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Burma's Fleeing Muslim Refugees Recount Ordeal

The refugees fleeing Burma are apprehended by Bangladeshi border guards.

The refugees fleeing Burma are apprehended by Bangladeshi border guards.

A Burmese helicopter set fire to three boats carrying nearly 50 Muslim Rohingyas fleeing sectarian violence in western Burma in an attack that is believed to have killed everyone on board, according to refugees.

The three ethnic Rohingyas, whose names have been withheld because they are currently in hiding, said their group put out to sea in six boats heading to Teknaf in the southernmost part of Bangladesh on June 8 at around 4 p.m.

They said that they saw the helicopter take off from the area of Sittwe, the capital of western Burma’s Rakhine state, between 30 and 60 minutes after they launched their boats from Burmese soil.

One of the three refugees -- a young father who made it to Bangladesh after the ordeal -- said that the helicopter then circled above three of the boats that had fallen behind for nearly 20 minutes while setting fire to them.

“We saw something reddish fall on the boats and they instantly caught fire,” he said. “The helicopter was circling in the sky above the burning boats.”

Burmese Denial

Rakhine State Attorney General Hla Thein denied reports of the attack in an interview with RFA on June 23.

“It is absolutely untrue,” Hla Thein said, responding to the refugees’ allegation that the boats were attacked by a helicopter.

Colonel Htein Linn, minister for border area and security affairs in Rakhine state, said on June 23 that he knew nothing about such an incident.

Aye Maung, a member of parliament for the Rakhine Nationalities Development Party (RNDP), said that authorities have only one helicopter stationed at Sittwe airport and that it is unarmed. He said the helicopter is used only as transportation for the regional prime minister.

Calls to the Burmese Foreign Ministry and to the Burmese Embassy in Washington went unanswered on June 23.

PHOTO GALLERY: A Perilous Journey For Burma Refugees

The refugees said that it was unclear from their vantage point whether the crew of the helicopter had made any demands.

“We could not hear any other sound, as the sound of the engines of our boats was much louder. Additionally, our boat was at a distance [from where the incident occurred],” the young father said.

He said that all of the nearly 50 occupants of the three boats that caught fire were presumed killed, including men, women, and “very young children.”

“Most of the children killed in the attack were under the age of 10,” he said.

The three refugees said that many of their family members and close friends were among the occupants of the destroyed boats.

Afterwards, they said, the helicopter flew off in the direction of Sittwe.

“They burned three of our six boats,” the young father said. “Only one of the boats we boarded managed to reach the shore in Bangladesh, as far as I know of.”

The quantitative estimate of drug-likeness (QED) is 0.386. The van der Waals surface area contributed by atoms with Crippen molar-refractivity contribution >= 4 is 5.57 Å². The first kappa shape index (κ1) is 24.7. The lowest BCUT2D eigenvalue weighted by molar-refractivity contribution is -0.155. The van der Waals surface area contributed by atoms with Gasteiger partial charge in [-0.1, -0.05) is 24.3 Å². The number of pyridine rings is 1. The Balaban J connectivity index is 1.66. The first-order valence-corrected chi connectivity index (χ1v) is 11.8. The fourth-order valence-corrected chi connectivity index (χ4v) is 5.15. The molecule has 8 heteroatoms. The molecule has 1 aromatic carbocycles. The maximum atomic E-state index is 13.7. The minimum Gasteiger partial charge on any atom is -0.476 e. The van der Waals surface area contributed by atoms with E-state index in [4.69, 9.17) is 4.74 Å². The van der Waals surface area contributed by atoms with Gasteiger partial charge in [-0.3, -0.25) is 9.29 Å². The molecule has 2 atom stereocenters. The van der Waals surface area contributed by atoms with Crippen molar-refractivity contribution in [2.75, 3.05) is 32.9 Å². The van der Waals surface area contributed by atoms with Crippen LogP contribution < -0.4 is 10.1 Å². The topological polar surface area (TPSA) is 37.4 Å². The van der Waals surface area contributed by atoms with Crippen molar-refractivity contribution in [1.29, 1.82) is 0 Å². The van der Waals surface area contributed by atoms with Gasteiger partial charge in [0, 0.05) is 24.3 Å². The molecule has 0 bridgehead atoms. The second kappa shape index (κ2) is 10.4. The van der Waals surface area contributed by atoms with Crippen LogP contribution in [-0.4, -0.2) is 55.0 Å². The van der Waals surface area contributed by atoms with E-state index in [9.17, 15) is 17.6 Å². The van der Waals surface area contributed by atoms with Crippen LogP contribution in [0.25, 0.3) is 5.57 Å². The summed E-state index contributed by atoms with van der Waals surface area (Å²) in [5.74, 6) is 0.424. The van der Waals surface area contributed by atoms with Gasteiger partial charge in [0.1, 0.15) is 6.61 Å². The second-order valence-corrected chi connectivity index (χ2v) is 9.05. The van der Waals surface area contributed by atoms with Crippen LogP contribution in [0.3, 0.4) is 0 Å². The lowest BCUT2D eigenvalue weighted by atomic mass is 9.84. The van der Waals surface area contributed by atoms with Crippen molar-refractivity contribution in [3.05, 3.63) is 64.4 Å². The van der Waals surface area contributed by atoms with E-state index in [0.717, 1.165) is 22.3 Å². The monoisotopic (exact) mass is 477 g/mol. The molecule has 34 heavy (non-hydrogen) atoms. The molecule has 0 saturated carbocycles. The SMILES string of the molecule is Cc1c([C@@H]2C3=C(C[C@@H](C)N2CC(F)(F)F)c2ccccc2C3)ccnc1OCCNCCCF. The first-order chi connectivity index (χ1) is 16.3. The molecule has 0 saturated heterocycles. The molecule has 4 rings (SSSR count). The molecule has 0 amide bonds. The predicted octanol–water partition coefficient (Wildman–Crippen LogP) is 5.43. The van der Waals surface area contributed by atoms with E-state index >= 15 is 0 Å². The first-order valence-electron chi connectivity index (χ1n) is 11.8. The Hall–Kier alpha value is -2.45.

He said that his boat had twice been pushed back to sea by the Border Guard Bangladesh (BGB) but that they were finally able to find a location to land and make their way onto Bangladeshi soil.

The members of his group were unaware of what had happened to the other two boats that had escaped the helicopter attack.

The alleged attack could not be independently verified. Staff members from international aid organizations, including the United Nations High Commission for Refugees (UNHCR), Doctors Without Borders, and the World Food Program had been recalled to Rangoon for safety reasons following the outbreak of ethnic violence in Rakhine state.

Denied Entry

Earlier, RFA had reported that it was unclear whether the helicopter was of Burmese or Bangladeshi origin but that the refugees had been targeted after being turned away by authorities in Bangladesh.

But the Bangladeshi newspaper "The New Nation" reported on June 22 that the BGB had denied that any such incident had taken place.

"The New Nation" reported that the BGB detained 16 Rohingyas who had tried to sneak into the country, also near Teknaf, over a 12-hour period on June 21.

The latest detentions bring to 946 the number of Rohingyas who have been detained while seeking refuge in Bangladesh since sectarian violence erupted between Buddhist Rakhines and Muslims in Burma’s Rakhine state in early June.

At least 2,000 Rohingyas have tried to enter Bangladesh since the clashes began.

Bangladesh says that its resources are already overly strained and has refused to accept the Rohingyas despite appeals from the United Nations to grant them refugee status.

Bangladeshi officials estimate that a total of 300,000 Rohingya people live in the country, with only about one-tenth of them in two official refugee camps in the southern district of Cox's Bazaar.

Burma considers the Rohingyas to be illegal immigrants from Bangladesh and denies them citizenship while Bangladesh says Rohingyas have been living in Burma for centuries and should be recognized there as citizens.

Bangladesh Law Minister Shafique Ahmed on June 23 called on Burma to respect the rights of the Rohingyas and to recognize them as citizens of the country.

“The people of Myanmar [Burma] have rights to live in their country and the government of that country should ensure that their citizens can live there,” Shafique told Bangladesh’s "Daily Star" newspaper.

*CORRECTION: RFA has corrected information to show that the Rohingya refugees were attacked by a helicopter shortly after leaving Burma and not after being turned away by authorities in Bangladesh as previously reported.

This story was originally published on the website of Radio Free Asia and was reported by an RFA correspondent in Bangladesh, with additional reporting by Khin Maung Nyane for RFA’s Burmese service; written in English by Joshua Lipes

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